May 24, 2011 § Leave a comment
Trafalgar Square heaved. It undulated like an ocean, Londoners and tourists alike, spilling out into the surrounding streets like so many tributaries. Their combined chatter murmured in the air, punctuated occasionally by a staccato burst of laughter, or with someone calling out to a friend. The Chinese lanterns, strung up on pieces of wire that spanned the Square, bobbed in the wind. Those that carried red balloons with them, above their heads to avoid them popping, looked like blood cells coursing through capillaries. London was out in force alright, all ethnicities joining in the Chinese celebration. Any excuse to get pissed, David thought, wryly.
He was sitting on a bench overlooking the scene, alone, wrapped up tightly in a black parka. He had the hood up, and it was probably this that was deterring others from sitting next to him. He watched the celebrations unfolding below him with ambivalence and a cold detachment. These weren’t his people. They weren’t each other’s people either. They were strangers united under a tenuous banner, pockets of disparate groups sharing the colour red. Down to his right a Chinese dragon, fashioned from thousands of fiery streamers, wrapped itself continuously around Nelson’s Column like wool on a knitting needle. Huge saucer-like eyes peered out from a head twisted into a rather frightening rictus, no doubt hiding one of the sweaty volunteers underneath who had to carry the burden, stooped like a hunchback, for the rest of the day.
David allowed his mind to drift, his head lolling back onto the bench. His gaze settled on the grey clouds scudding across the sky, and his thoughts turned to Sanghee. A quiet Chinese girl who was a friend of a friend, Sanghee had lived in the room next to him during David’s second year of uni. Five guys and Sanghee. If she hadn’t been withdrawn and reclusive before moving in, such levels of testosterone and boorishness was sure to have kept her cooped up in the safety of her room. David had barely heard a peep out of her since she had moved in; the only sign of her even living there was the rice cooker on the kitchen sideboard, an implement that saw constant use. He might have even forgot she was living there if he hadn’t come home from the library one day to see an entire Chinese family sharing a meal together in the lounge. Sanghee had looked up and smiled at him, bowls of chow mein (he had guessed), in her hands, in a way that had suggested that he wasn’t welcome in his own lounge. He made his apologies and had gone upstairs, and cranked up his music to maximum, ear-deafening, volume. It had more than likely been The Black Keys, a favourite band of his throughout the latter years of his uni life.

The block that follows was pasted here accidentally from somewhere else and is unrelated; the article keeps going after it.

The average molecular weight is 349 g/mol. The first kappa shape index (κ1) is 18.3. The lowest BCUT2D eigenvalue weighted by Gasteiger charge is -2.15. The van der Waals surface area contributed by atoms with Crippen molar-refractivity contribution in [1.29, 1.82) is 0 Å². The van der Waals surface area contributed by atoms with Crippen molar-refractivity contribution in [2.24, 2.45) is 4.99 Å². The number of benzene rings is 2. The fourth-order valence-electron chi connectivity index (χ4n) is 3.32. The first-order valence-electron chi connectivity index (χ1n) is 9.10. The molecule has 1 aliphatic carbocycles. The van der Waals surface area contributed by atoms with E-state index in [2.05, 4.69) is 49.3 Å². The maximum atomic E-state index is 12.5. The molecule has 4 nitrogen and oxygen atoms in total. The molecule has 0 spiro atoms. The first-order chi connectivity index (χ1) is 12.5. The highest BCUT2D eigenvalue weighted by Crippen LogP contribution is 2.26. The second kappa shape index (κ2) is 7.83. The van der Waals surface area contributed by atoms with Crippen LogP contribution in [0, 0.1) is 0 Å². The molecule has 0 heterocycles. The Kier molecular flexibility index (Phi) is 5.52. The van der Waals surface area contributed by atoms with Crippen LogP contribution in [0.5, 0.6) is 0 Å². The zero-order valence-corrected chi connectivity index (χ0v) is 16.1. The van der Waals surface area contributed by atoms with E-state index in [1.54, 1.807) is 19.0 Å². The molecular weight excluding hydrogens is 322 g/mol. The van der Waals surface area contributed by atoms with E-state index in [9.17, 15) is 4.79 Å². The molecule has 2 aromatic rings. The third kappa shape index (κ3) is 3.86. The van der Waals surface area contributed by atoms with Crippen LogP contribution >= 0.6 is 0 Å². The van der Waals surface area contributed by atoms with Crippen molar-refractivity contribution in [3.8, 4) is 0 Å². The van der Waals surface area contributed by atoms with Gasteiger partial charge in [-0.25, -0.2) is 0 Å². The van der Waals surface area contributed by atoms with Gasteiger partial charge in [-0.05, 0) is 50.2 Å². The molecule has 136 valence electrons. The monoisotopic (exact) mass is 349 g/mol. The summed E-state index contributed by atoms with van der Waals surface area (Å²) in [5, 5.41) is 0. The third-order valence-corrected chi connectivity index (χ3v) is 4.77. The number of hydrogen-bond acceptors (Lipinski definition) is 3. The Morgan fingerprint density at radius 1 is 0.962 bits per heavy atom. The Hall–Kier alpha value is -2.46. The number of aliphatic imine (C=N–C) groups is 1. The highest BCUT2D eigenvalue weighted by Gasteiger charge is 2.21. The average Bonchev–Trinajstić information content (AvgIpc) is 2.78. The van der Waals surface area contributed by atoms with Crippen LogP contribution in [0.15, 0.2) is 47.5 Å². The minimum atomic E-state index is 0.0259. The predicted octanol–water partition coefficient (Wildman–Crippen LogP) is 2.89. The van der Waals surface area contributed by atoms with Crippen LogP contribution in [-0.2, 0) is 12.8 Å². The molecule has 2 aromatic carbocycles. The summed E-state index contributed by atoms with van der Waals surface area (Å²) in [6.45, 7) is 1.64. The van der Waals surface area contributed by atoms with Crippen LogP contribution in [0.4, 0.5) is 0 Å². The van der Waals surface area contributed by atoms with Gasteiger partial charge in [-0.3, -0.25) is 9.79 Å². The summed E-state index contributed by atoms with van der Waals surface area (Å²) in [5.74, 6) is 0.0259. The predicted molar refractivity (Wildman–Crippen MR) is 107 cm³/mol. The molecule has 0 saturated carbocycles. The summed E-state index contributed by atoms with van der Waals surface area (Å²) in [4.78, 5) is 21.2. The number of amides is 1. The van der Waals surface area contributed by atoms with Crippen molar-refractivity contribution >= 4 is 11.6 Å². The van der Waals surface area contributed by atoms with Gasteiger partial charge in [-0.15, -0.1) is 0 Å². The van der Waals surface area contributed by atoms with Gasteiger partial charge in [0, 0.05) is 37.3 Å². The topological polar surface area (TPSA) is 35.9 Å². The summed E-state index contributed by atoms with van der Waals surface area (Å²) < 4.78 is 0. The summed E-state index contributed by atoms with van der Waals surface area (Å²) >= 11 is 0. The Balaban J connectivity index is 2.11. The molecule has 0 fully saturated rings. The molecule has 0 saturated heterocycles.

Loud music wasn’t the only thing Sanghee must have heard. If she was a silent housemate, then David was more akin to a bull in a china shop. Fancying himself as something of a lad, it wasn’t uncommon for him to have girls over several nights a week. And not always the same girl. Some were, shall we say, less than discreet. It had been a carefree time for him. He had his looks, his creative talents, he had a world of opportunity opening up in his future, right in front of him; beckoning him to take the first step. As he looked back on all that fresh-faced optimism, those formative hopes and jumbled ambitions, he felt pangs of real regret start to lodge in his throat. Back then he had been a charismatic charmer, surrounding himself with fun and friendly people and always welcoming others into his life. Now he was sitting here on this bench, all alone, with nothing else to do, hood raised as a barrier against the outside world. He was a closed book, an inscrutable island. He had become more like Sanghee – quiet and reflective, keeping himself to himself and suffering through the sounds of others living their lives to the fullest.
He pulled back his hood, and spread his arms out over the back of the bench. It wasn’t too late, was it? He could recapture those former glories, couldn’t he? Above him, the clouds were beginning to break apart. A sliver of blue split through the blanket of grey. Sunshine begin to peek through. David wasn’t the superstitious type. If he was, he may have taken it as a sign, but he was far too pragmatic to believe in such things. No, his resurrection would need to be made of more solid steps, of tangible desire and industrious resolve. No more excuses, and no more introspection. The time for navel-gazing was past. It was time for the pheonix to rise from the ashes.
He smirked at his over-dramatic literary analysis of what, in all probability, would be a false dawn. Tonight, he would go home, eat a ready-made microwave dinner, and collapse on the sofa in front of his PlayStation. Thoughts of reform, vague promises of renewed effort; all of these would be forgotten in favour of the path of least resistance.
His reverie was brought to an abrupt halt when he heard a cry go up from the crowd below; turning quickly from distress to panic. A wave of commotion and excited babble erupted from a crowd of people congregated around Nelson’s Column. David squinted against the fledgling sunlight and noticed the Chinese dragon writhing manically amidst the thicket of people. It was on fire; the tail was lit up in flames, more brilliant in hue than all the fake plumage that it was charring to cinders along the frame of the dragon’s body. A pair of youths turned away from the dragon and broke instantly into a sprint, a trail of accusatory fingers and indignant yelling picking out their trail. Without thinking about what the hell he was doing, David launched himself from the bench and ran after them.
Photo credit: Amy Massey